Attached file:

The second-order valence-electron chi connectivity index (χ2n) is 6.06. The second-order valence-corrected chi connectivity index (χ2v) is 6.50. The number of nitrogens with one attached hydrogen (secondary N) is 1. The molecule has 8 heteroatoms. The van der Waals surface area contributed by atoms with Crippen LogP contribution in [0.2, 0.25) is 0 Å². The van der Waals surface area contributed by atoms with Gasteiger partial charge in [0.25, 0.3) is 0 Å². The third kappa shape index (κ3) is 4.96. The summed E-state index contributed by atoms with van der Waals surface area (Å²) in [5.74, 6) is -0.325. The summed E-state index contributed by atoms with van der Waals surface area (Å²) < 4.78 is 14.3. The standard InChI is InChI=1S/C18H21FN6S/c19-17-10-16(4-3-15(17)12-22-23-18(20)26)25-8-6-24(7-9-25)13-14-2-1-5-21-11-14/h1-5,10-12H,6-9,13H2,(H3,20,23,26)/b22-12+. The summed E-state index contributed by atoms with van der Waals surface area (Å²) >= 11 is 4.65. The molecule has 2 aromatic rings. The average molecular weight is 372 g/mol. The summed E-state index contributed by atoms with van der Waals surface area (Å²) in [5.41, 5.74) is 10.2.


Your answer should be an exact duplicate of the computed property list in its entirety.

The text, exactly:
The second-order valence-electron chi connectivity index (χ2n) is 6.06. The second-order valence-corrected chi connectivity index (χ2v) is 6.50. The number of nitrogens with one attached hydrogen (secondary N) is 1. The molecule has 8 heteroatoms. The van der Waals surface area contributed by atoms with Crippen LogP contribution in [0.2, 0.25) is 0 Å². The van der Waals surface area contributed by atoms with Gasteiger partial charge in [0.25, 0.3) is 0 Å². The third kappa shape index (κ3) is 4.96. The summed E-state index contributed by atoms with van der Waals surface area (Å²) in [5.74, 6) is -0.325. The summed E-state index contributed by atoms with van der Waals surface area (Å²) < 4.78 is 14.3. The standard InChI is InChI=1S/C18H21FN6S/c19-17-10-16(4-3-15(17)12-22-23-18(20)26)25-8-6-24(7-9-25)13-14-2-1-5-21-11-14/h1-5,10-12H,6-9,13H2,(H3,20,23,26)/b22-12+. The summed E-state index contributed by atoms with van der Waals surface area (Å²) >= 11 is 4.65. The molecule has 2 aromatic rings. The average molecular weight is 372 g/mol. The summed E-state index contributed by atoms with van der Waals surface area (Å²) in [5.41, 5.74) is 10.2.